GERMANY-BERLIN WALL-COMMUNISM
Thousands of young East Berliners crowd atop the Berlin Wall, near the Brandenburg Gate on November 11, 1989 Photograph by Gerard Malie—AFP/Getty Images

Poor Germany: Why the east will never catch up to the west

Nov 09, 2014

On November 9, 1989, the East German government allowed its citizens to freely travel to West Berlin and West Germany, marking the beginning of the end of the Berlin Wall and the related policy that banned the movement of people from the communist East to the capitalist West.

The anniversary offers a chance to look back on what German reunification has brought Europe's most powerful economy and its people. One of the most salient facts about Germany today is how much hasn't changed in terms of regional disparities in economic development. According to the German Federal Labor Office, unemployment in the former East German state sits at above 9%, while it hovers at 5.6% in the former West German territories, and the discrepancy would be worse were it not for government programs that bring jobs to the region.

If you look at statistics such as per capita income or worker productivity, they also point to the large disparity in economic development between east and west. The Washington Post explained many of these discrepancies as the "legacy of communism," writing:

After the fall of the Berlin Wall, formerly communist eastern German companies and factories suddenly had to compete with their much more efficient western counterparts. Capitalism came too fast. Many eastern German companies went bankrupt and some regions never recovered from the shock. Until today, income levels are much lower in the east than in the west.

Another recent story in Deutsche Welle, Germany's international news service, examined the differences between the eastern and western economies, bemoaning the fact that, since reunification, West Germany has transferred more than $2 trillion in economic aid in an attempt to help the East catch up. The East has made some progress, somewhat catching up to the West in terms of per capita income. But deep divisions persist. The question is, are these differences really the result of the legacy of communism or failures in public policy?

There's no doubt that western-style capitalism proved to be a better system for creating wealth and raising living standards than Soviet-style communism. But the futility of communism has been overblown. It actually was quite successful at helping a war-torn Russia catch up with the west in the early days of the Soviet Union. If you compare, for instance, the development of Mexico and the Soviet Union from 1913 until the year the Berlin Wall fell, "the Soviet Union's growth over the period of communism put Mexico's to shame," according to Charles Kenney, a senior fellow at the Center for Global Development. He points out that Soviet income per capita was 46% greater than Mexico's in 1989, compared to just 1% larger in 1913.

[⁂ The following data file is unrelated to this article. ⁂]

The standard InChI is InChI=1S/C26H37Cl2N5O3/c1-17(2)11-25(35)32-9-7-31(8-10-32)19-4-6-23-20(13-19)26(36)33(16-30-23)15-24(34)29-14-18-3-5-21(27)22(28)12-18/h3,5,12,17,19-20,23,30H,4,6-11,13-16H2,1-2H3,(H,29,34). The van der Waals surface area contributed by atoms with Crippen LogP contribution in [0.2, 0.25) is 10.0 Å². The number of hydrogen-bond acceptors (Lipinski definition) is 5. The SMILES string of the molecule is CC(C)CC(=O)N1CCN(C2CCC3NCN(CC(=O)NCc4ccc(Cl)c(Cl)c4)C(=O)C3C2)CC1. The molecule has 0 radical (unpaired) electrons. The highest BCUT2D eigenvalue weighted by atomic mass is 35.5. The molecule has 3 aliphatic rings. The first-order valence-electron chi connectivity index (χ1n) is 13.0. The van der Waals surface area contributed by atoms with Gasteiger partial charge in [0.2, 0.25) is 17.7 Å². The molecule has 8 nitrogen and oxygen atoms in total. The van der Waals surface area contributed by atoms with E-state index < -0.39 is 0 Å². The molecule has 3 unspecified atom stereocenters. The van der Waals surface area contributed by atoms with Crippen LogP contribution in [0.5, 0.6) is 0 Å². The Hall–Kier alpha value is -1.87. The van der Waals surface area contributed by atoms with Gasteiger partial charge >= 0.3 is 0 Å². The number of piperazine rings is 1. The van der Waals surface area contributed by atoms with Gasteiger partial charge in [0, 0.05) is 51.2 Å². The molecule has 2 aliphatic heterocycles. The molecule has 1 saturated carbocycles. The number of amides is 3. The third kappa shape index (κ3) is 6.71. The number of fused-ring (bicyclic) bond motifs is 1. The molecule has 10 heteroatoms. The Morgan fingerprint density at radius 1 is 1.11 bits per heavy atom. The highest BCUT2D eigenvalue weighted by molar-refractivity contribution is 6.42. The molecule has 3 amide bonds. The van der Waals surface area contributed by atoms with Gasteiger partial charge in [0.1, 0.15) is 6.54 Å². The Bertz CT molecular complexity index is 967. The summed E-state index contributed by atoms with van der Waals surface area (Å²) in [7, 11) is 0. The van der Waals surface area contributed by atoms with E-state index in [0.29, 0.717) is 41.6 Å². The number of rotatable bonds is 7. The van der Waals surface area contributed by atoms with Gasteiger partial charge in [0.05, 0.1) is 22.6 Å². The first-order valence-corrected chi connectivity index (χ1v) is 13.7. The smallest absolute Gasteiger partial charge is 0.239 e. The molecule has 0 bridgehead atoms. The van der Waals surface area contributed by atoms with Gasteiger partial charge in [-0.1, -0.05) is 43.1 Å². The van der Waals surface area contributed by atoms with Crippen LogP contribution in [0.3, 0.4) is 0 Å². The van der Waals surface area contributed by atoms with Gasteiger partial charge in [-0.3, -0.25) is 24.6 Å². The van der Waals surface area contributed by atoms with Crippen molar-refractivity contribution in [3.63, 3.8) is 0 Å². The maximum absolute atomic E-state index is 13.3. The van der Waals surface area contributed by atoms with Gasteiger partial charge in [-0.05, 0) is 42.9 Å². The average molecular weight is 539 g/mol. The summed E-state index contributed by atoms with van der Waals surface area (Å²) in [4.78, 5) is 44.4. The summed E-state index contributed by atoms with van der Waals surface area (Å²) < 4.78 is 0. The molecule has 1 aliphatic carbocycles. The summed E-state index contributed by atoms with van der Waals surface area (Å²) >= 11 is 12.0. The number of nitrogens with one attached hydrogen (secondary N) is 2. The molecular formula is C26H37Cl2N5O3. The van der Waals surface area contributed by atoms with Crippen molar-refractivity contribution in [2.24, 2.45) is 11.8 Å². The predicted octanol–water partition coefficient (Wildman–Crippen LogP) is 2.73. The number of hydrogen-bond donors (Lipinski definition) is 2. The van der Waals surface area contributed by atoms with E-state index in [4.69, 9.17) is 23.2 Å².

It's impossible to know how East Germany would have developed absent the influence of communism (or how Western Europe would have generally recovered from World War II if the U.S. didn't invest so much there in an effort to contain the spread of communism), but the idea that a history of communism taints an economy's ability to modernize isn't quite supported by the facts.

The deep discrepancies in economic development between Germany's different regions isn't unique. According to the OECD, "Regional differences in gross domestic product (GDP) per capita within countries are often substantial and larger than among OECD countries." In the United States, for instance, there are regional differences in economic development that match or exceed Germany's, depending on which data you look at. To take one extreme example, Mississippi's per capita income is just 54% of Connecticut's. The former East German states have a per capita income that is 84% of the West German states, according to KfW, the German development bank.

Of course, the discrepancy would be less severe if you, for instance, took the per capita income of the Northeastern United States and compared them with Southeastern or Midwestern states, but the point is that even the U.S. has regional economic differences that are comparable to Germany's.

Even economists don't really have a full understanding of the economic development process, and no politician has hit on the secret formula for fomenting growth in their country or region. What economists do know is that when economic development takes hold in an area, people tend to flock to that area to take part in it. That's obviously what's going on in Germany, as the population of the east has shrunk from 16 million in 1989 to 12.5 million now, while the West German population has grown to 64.6 million from roughly 60 million.

The problem, then, for Germany is not economic, but political. Because the unification of Germany happened so recently after so many years of division, some citizens bristle at the side effects of living in a nation with such diversity in economic output. Activists from the more economically vibrant areas protest the fact that their tax dollars are being used to subsidize government programs and living standards in the less fortunate parts. But this dynamic plays out in the U.S., without the regionalist undertones found in Germany. Take, for instance, South Carolina, which gets back in government spending $8 dollars for every $1 dollar its citizens pay in taxes, whereas many states like New York and California get back less than a $1 for every one they send to the federal government.

As long as talented and motivated young people in Germany are allowed to freely leave the East for better opportunities in the West, regional differences in economic development will persist.

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